On the Fear of a Backlash Against Science

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Assembling on the National Mall before the March for Science. 22 April 2017.

‘Science is my passion, politics, my duty’
Thomas Jefferson quote gratuitously stolen from Joe Romm at Climate Progress.

On Saturday I joined more than 20,000 scientists and supporters of science to March for Science in a soaking rain on the National Mall in D.C. The experience was exhilarating and inspiring. It was a much needed antidote to constant stream of bad news for our environment emanating from the White House and Congress. These days, I sometimes feel as though we are entering a dark time when reason and learning will be driven from the mainstream of public discourse. The March for Science showed that we have strength in numbers and that scientists can, at least for this golden moment, stand united.

There has been much discussion among academics and citizens associated with science about the potential damaging effects of the March for Science on the enterprise of science. We have been admonished to “keep our talk pro-science and positive, not political and negative” (William H Hooke); Others have argued that “science does not need a March but a marketing campaign” (Vox). I note that senior colleagues are very uncomfortable with the notion of brazenly defending science in a public setting. It is just not how we scientists do things. One suggested to me that it is crass to be engaged in self-serving advocacy.

I agree fervently that we must project our humanity to the public. We must do so with humility and genuine willingness to be a part of the larger community. This type of engagement with non-scientists is often foreign to scientists. We remain unknown as people and we are easy to demonize. We must make every effort to be more integrated into the communities where we live. We must also become active as a voting constituency. Funding for academics is easy for legislators to cut because it typically does not cost them votes.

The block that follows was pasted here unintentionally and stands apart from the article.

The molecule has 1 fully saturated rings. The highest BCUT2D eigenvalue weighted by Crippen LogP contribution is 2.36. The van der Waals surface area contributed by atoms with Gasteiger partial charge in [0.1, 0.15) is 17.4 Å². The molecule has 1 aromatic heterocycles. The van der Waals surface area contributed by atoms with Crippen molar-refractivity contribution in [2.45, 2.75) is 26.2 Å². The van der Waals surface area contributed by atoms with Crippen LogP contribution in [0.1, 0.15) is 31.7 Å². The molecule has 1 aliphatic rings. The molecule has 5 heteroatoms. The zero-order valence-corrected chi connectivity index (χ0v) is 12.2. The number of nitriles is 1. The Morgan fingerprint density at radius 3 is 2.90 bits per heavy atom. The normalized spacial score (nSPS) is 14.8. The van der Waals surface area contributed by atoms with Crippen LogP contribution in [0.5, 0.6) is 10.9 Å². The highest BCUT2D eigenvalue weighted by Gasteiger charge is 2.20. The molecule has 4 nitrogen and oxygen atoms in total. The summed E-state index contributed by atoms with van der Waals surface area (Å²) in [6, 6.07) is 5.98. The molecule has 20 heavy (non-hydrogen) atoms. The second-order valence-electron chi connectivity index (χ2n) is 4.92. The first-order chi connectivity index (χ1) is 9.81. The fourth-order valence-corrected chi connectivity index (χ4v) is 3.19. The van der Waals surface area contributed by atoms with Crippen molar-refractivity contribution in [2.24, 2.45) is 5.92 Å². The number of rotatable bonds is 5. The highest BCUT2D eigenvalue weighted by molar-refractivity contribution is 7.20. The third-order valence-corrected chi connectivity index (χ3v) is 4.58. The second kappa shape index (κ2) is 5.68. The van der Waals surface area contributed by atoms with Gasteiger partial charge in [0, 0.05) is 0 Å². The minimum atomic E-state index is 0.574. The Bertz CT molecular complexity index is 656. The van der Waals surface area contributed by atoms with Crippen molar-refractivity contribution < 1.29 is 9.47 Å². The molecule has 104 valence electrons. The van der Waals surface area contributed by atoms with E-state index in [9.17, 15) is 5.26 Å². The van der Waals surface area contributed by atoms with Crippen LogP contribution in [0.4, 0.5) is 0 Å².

As we connect with the lay community, we need to also recognize that we are members of the community of academics. Historically, academics treat each other with benign neglect or even outright contempt. We seem to lack a concept of what it means to be part of a healthy community of scholars. Bullying and incivility are common within the academy. Collectively, we do not support our colleagues who suffer from mental illness. We often do not respect the wide variety of scholarship and intellectual endeavors that fall outside the dictated norms of academic standards. Service, both internal and external, is not recognized or rewarded adequately, and thus faculty have little incentive to engage in it. Women faculty are treated as second-class members of the academic tribe. Faculty governance focuses on the trivial and immaterial, rather than the huge issues threatening the very survival of academic freedom. We need to clean up our own house and learn to speak with one voice.

The argument that scientists should not be political ignores the reality we live in. All science occurs in a political context. The very act of designing a study and deciding on which hypotheses to test can be deeply embedded in a cultural context. The March for Science cannot be divorced from the fact that the official position of the Republican party is explicitly antagonistic to key science-driven issues such as climate change. It is hard to dismiss the suggestion that the goal of the Right is to delegitimize science and thus acquire control over those parts of our failing democracy that use science in service of the public trust. This furthers the near-term aims of many corporate and religious interests and it appeals to the anti-intellectual culture of Trump’s base.

Thus, there is no way that we can March for Science without identifying the aggressors in the war on science. The Trump administration was appropriately identified by name in many of the speeches and signs at the March. To ask that the marchers refrain from this is like asking them to describe getting wet during events in D.C. without identifying rain as a the cause. The assault on scientific understanding is explicit and its agents are well funded and highly organized. It is endorsed by the Republican party. Note that I am not arguing that anyone should be pro-Democrat, but instead, that one of our two major parties is overtly and intentionally denying reality. The Democrats have plenty of their own failings.

Those who would have us avoid politics are asking us to be fearful and silent. The time for academic reticence is long past. Although some of my colleagues are judiciously weighing the impacts of activism, others who wring their hands and worry about a backlash are simply avoiding conflict. Administrators need to speak up or they will find themselves working for corporate interests rather than leading our institutions of higher education. If we don’t make a stand now, there will be little left to save in a few years. This is all part of defending the right to free inquiry. It is time that scientists make every effort to build a community rather than staying in their labs or offices and pretending that there is no enemy at the gate.

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